Elmhurst “Have-Nots” Endure Elements, Each Other to Sign Up for YMCA After-School Program


by Dave Noble, City News Editor

ELMHURST – Hundreds of local parents inexplicably living in something called a “two-income household” and unable to afford a nanny or to rely on a single breadwinner for their family braved the frigid temperature, the constant rumbling of nearby freight trains, and the company of fellow Elmhurst residents by standing in line for hours outside the First Street YMCA Saturday morning for the opportunity to register their kids for a prized after-school program offered by the local community center that transports children from their school to the “Y” every day and allows parents to pick them up as late as 6:00 p.m.

With space for the 2017-2018 school year program limited by the maximum occupancy of one bus per District 205 school and further reduced by a grandfather clause that allows early registration for current program members, parents began lining up outside the First Street YMCA around midnight for the 6:00 a.m. registration start and were challenged to stay awake, to keep warm, and to interact on friendly terms with other Elmhurst residents competing for same program spots and whose demeanor ranged from “slaphappy” to “irritated”.

“I’ve been out here since about 2:00 a.m.,” said Emerson Elementary dad Max Knight, angrily clutching a Shell gas station large “regular” coffee diluted with an off-brand sugar substitute and a powdered non-dairy creamer while standing in front of the warming flames of a burning Elmhurst Park District garbage can, placed on the sidewalk about 20 feet from the front door of the YMCA. “If we don’t get into this program, then my wife will probably have to quit her job so she can pick up our daughter from school every day. And then there goes our trip to the Wisconsin Dells this summer.”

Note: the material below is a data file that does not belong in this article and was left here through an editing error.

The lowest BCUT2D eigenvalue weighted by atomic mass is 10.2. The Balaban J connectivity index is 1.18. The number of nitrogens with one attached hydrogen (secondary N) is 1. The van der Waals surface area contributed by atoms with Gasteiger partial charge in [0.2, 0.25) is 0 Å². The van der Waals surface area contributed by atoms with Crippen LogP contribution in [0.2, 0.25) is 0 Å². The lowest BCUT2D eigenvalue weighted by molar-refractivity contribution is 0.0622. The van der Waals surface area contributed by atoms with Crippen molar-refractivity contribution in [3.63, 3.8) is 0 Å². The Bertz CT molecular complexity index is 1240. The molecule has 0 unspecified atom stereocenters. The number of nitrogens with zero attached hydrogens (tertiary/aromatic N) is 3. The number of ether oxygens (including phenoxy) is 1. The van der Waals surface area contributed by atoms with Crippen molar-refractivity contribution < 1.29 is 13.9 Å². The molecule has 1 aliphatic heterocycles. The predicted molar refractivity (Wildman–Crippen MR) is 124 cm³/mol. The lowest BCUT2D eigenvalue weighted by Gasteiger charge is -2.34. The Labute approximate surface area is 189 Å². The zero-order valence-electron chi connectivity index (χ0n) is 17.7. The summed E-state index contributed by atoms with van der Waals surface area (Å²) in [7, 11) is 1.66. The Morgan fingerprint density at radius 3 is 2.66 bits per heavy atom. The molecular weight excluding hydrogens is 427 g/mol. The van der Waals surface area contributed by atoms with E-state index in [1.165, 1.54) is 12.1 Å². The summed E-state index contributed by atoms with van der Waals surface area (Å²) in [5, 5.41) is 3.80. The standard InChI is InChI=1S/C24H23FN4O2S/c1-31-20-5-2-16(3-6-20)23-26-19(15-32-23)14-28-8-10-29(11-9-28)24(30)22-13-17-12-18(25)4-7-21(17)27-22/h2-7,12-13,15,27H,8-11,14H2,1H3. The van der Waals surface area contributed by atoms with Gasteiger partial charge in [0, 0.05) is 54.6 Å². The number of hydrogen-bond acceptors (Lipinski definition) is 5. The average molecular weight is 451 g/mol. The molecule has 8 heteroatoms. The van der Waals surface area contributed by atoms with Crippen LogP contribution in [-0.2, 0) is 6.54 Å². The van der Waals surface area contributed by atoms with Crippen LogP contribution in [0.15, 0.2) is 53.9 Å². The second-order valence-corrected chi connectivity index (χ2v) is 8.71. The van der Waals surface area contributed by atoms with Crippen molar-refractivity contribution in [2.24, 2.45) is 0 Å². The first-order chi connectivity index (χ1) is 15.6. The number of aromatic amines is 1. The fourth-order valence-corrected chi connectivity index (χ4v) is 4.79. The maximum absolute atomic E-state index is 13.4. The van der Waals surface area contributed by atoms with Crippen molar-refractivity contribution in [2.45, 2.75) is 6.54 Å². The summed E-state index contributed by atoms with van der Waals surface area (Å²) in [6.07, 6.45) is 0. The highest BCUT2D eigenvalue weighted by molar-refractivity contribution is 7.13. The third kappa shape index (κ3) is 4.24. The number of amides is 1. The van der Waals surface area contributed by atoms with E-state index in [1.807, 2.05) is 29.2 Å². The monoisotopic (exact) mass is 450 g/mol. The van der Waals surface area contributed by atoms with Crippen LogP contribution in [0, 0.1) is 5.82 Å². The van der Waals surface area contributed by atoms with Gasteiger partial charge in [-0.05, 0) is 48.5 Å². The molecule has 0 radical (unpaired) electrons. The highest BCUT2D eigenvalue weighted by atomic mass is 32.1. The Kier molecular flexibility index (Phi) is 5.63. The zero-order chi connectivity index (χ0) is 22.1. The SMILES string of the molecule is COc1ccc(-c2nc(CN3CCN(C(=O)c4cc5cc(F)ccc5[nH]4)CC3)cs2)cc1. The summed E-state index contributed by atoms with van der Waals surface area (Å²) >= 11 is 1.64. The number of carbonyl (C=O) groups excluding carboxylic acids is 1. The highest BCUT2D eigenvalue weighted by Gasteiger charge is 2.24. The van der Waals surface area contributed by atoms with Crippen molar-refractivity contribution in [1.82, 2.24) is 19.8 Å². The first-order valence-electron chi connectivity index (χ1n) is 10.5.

While the stress weighed heavily on the minds of many parents waiting to find out if their children would get into the swanky after-school program noted for turning meagerly-athletic children into adequate swimmers, skaters, and mixed-martial arts competitors, others clearly embraced the comradery of waiting outside in the cold with their fellow residents.

“I’ve had three shots of Fireball, so I’m feeling pretty warm inside,” said Jackson Elementary mom Sandy Meyer, referring to the popular cinnamon-flavored whiskey often compared to the flavor of Red Hots candy soaked in water and associated with a complex history of bad decisions by those who have over-consumed the spirit. “It’s just so nice to share this nice experience with other nice people, and to share a drink or two.”

YMCA front desk clerk Brian Smoltz – scheduled to open the doors for registration at precisely 6:00 a.m. and instructed to “get the hell out of the way” after he does so – was concerned that some parents would display unhappiness or frustration if their kids weren’t able to get into the Y’s after-school program.

“I’m not the ‘bad guy’ here,” said Smoltz, wearing swim trunks, a tank top and flip-flops while staring out the YMCA windows at a large crowd of drowsy, shivering zombies waiting to complete the registration process and go back home to bed. “So if they can’t get into the program, it’s not my fault. Maybe these people should have thought about child care first before moving to Elmhurst.” 

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